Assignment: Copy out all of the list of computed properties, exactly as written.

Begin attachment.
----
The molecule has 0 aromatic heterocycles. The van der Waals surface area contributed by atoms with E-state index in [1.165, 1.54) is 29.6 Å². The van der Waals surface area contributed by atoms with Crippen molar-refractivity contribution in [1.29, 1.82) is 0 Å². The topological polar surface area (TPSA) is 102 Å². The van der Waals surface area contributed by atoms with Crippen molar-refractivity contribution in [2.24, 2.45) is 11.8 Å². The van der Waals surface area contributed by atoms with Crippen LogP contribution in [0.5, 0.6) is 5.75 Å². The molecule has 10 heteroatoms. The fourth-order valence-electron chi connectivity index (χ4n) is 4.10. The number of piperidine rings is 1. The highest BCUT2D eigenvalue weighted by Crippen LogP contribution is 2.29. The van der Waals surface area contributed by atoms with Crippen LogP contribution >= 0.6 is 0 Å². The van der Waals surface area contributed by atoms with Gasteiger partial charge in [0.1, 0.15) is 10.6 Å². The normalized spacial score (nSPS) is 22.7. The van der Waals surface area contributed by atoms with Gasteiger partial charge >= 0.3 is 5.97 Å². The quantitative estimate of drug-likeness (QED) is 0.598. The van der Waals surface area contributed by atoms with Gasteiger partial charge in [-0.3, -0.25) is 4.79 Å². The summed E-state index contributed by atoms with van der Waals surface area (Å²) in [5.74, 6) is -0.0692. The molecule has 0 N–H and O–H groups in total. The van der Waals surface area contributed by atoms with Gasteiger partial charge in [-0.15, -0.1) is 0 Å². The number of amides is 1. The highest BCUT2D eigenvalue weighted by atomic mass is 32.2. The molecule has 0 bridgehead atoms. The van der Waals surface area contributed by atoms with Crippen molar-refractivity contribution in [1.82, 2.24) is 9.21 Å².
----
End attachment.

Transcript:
The molecule has 0 aromatic heterocycles. The van der Waals surface area contributed by atoms with E-state index in [1.165, 1.54) is 29.6 Å². The van der Waals surface area contributed by atoms with Crippen molar-refractivity contribution in [1.29, 1.82) is 0 Å². The topological polar surface area (TPSA) is 102 Å². The van der Waals surface area contributed by atoms with Crippen molar-refractivity contribution in [2.24, 2.45) is 11.8 Å². The van der Waals surface area contributed by atoms with Crippen LogP contribution in [0.5, 0.6) is 5.75 Å². The molecule has 10 heteroatoms. The fourth-order valence-electron chi connectivity index (χ4n) is 4.10. The number of piperidine rings is 1. The highest BCUT2D eigenvalue weighted by Crippen LogP contribution is 2.29. The van der Waals surface area contributed by atoms with Crippen LogP contribution >= 0.6 is 0 Å². The van der Waals surface area contributed by atoms with Gasteiger partial charge in [0.1, 0.15) is 10.6 Å². The normalized spacial score (nSPS) is 22.7. The van der Waals surface area contributed by atoms with Gasteiger partial charge >= 0.3 is 5.97 Å². The quantitative estimate of drug-likeness (QED) is 0.598. The van der Waals surface area contributed by atoms with Gasteiger partial charge in [-0.3, -0.25) is 4.79 Å². The summed E-state index contributed by atoms with van der Waals surface area (Å²) in [5.74, 6) is -0.0692. The molecule has 0 N–H and O–H groups in total. The van der Waals surface area contributed by atoms with Gasteiger partial charge in [-0.15, -0.1) is 0 Å². The number of amides is 1. The highest BCUT2D eigenvalue weighted by atomic mass is 32.2. The molecule has 0 bridgehead atoms. The van der Waals surface area contributed by atoms with Crippen molar-refractivity contribution in [1.82, 2.24) is 9.21 Å².